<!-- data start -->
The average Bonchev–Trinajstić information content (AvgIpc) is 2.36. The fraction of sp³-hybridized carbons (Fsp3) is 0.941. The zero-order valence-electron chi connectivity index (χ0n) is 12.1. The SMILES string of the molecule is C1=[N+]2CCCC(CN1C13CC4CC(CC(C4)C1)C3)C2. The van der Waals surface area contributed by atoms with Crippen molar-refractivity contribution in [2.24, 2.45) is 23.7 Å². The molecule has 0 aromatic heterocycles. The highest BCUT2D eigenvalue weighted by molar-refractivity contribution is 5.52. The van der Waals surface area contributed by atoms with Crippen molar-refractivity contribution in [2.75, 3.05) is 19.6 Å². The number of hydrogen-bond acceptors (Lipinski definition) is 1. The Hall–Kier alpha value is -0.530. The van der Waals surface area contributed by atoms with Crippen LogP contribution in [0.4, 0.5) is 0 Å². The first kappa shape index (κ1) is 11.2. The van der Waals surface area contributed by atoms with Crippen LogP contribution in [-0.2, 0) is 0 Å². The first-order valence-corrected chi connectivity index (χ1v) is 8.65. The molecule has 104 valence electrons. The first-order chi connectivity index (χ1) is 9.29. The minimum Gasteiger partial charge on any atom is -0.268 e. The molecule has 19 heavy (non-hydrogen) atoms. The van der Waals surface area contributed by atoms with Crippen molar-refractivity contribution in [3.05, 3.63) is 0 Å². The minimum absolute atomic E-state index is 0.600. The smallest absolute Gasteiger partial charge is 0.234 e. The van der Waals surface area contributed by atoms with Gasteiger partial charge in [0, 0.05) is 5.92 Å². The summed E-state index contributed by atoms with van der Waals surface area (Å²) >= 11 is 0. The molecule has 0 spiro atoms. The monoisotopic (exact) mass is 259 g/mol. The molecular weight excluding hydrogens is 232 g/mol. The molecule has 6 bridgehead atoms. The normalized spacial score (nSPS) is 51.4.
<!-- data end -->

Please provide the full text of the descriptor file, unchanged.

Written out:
The average Bonchev–Trinajstić information content (AvgIpc) is 2.36. The fraction of sp³-hybridized carbons (Fsp3) is 0.941. The zero-order valence-electron chi connectivity index (χ0n) is 12.1. The SMILES string of the molecule is C1=[N+]2CCCC(CN1C13CC4CC(CC(C4)C1)C3)C2. The van der Waals surface area contributed by atoms with Crippen molar-refractivity contribution in [2.24, 2.45) is 23.7 Å². The molecule has 0 aromatic heterocycles. The highest BCUT2D eigenvalue weighted by molar-refractivity contribution is 5.52. The van der Waals surface area contributed by atoms with Crippen molar-refractivity contribution in [2.75, 3.05) is 19.6 Å². The number of hydrogen-bond acceptors (Lipinski definition) is 1. The Hall–Kier alpha value is -0.530. The van der Waals surface area contributed by atoms with Crippen LogP contribution in [0.4, 0.5) is 0 Å². The first kappa shape index (κ1) is 11.2. The van der Waals surface area contributed by atoms with Crippen LogP contribution in [-0.2, 0) is 0 Å². The first-order valence-corrected chi connectivity index (χ1v) is 8.65. The molecule has 104 valence electrons. The first-order chi connectivity index (χ1) is 9.29. The minimum Gasteiger partial charge on any atom is -0.268 e. The molecule has 19 heavy (non-hydrogen) atoms. The van der Waals surface area contributed by atoms with Crippen molar-refractivity contribution in [3.05, 3.63) is 0 Å². The minimum absolute atomic E-state index is 0.600. The smallest absolute Gasteiger partial charge is 0.234 e. The van der Waals surface area contributed by atoms with Gasteiger partial charge in [0, 0.05) is 5.92 Å². The summed E-state index contributed by atoms with van der Waals surface area (Å²) >= 11 is 0. The molecule has 0 spiro atoms. The monoisotopic (exact) mass is 259 g/mol. The molecular weight excluding hydrogens is 232 g/mol. The molecule has 6 bridgehead atoms. The normalized spacial score (nSPS) is 51.4.